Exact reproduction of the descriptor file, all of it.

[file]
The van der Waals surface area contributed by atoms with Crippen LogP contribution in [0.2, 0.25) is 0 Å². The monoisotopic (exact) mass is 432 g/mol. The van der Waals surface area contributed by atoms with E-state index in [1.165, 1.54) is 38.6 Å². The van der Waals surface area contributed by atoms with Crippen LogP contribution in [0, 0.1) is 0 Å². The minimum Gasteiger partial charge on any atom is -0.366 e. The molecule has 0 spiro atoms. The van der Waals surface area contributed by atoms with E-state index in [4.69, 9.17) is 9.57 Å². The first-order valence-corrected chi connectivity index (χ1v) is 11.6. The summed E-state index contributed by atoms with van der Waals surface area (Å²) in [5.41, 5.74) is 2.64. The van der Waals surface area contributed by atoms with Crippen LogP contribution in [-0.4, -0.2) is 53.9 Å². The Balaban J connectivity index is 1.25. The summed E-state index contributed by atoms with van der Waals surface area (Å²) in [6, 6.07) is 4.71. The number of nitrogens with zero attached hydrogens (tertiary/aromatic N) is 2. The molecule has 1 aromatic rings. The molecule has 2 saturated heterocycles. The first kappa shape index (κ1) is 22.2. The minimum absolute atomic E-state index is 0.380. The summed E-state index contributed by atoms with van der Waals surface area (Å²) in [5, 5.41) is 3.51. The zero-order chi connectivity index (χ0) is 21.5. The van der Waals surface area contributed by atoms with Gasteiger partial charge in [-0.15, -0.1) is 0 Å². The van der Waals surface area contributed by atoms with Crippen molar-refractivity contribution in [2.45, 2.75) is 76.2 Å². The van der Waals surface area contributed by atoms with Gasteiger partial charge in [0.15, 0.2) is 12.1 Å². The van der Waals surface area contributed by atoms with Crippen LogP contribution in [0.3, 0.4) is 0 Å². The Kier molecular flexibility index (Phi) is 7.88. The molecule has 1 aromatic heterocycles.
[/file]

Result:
The van der Waals surface area contributed by atoms with Crippen LogP contribution in [0.2, 0.25) is 0 Å². The monoisotopic (exact) mass is 432 g/mol. The van der Waals surface area contributed by atoms with E-state index in [1.165, 1.54) is 38.6 Å². The van der Waals surface area contributed by atoms with Crippen LogP contribution in [0, 0.1) is 0 Å². The minimum Gasteiger partial charge on any atom is -0.366 e. The molecule has 0 spiro atoms. The van der Waals surface area contributed by atoms with E-state index in [4.69, 9.17) is 9.57 Å². The first-order valence-corrected chi connectivity index (χ1v) is 11.6. The summed E-state index contributed by atoms with van der Waals surface area (Å²) in [5.41, 5.74) is 2.64. The van der Waals surface area contributed by atoms with Crippen LogP contribution in [-0.4, -0.2) is 53.9 Å². The Balaban J connectivity index is 1.25. The summed E-state index contributed by atoms with van der Waals surface area (Å²) in [6, 6.07) is 4.71. The number of nitrogens with zero attached hydrogens (tertiary/aromatic N) is 2. The molecule has 1 aromatic rings. The molecule has 2 saturated heterocycles. The first kappa shape index (κ1) is 22.2. The minimum absolute atomic E-state index is 0.380. The summed E-state index contributed by atoms with van der Waals surface area (Å²) in [5, 5.41) is 3.51. The zero-order chi connectivity index (χ0) is 21.5. The van der Waals surface area contributed by atoms with Gasteiger partial charge in [-0.15, -0.1) is 0 Å². The van der Waals surface area contributed by atoms with Crippen molar-refractivity contribution in [2.45, 2.75) is 76.2 Å². The van der Waals surface area contributed by atoms with Gasteiger partial charge in [0.15, 0.2) is 12.1 Å². The van der Waals surface area contributed by atoms with Crippen LogP contribution in [0.3, 0.4) is 0 Å². The Kier molecular flexibility index (Phi) is 7.88. The molecule has 1 aromatic heterocycles.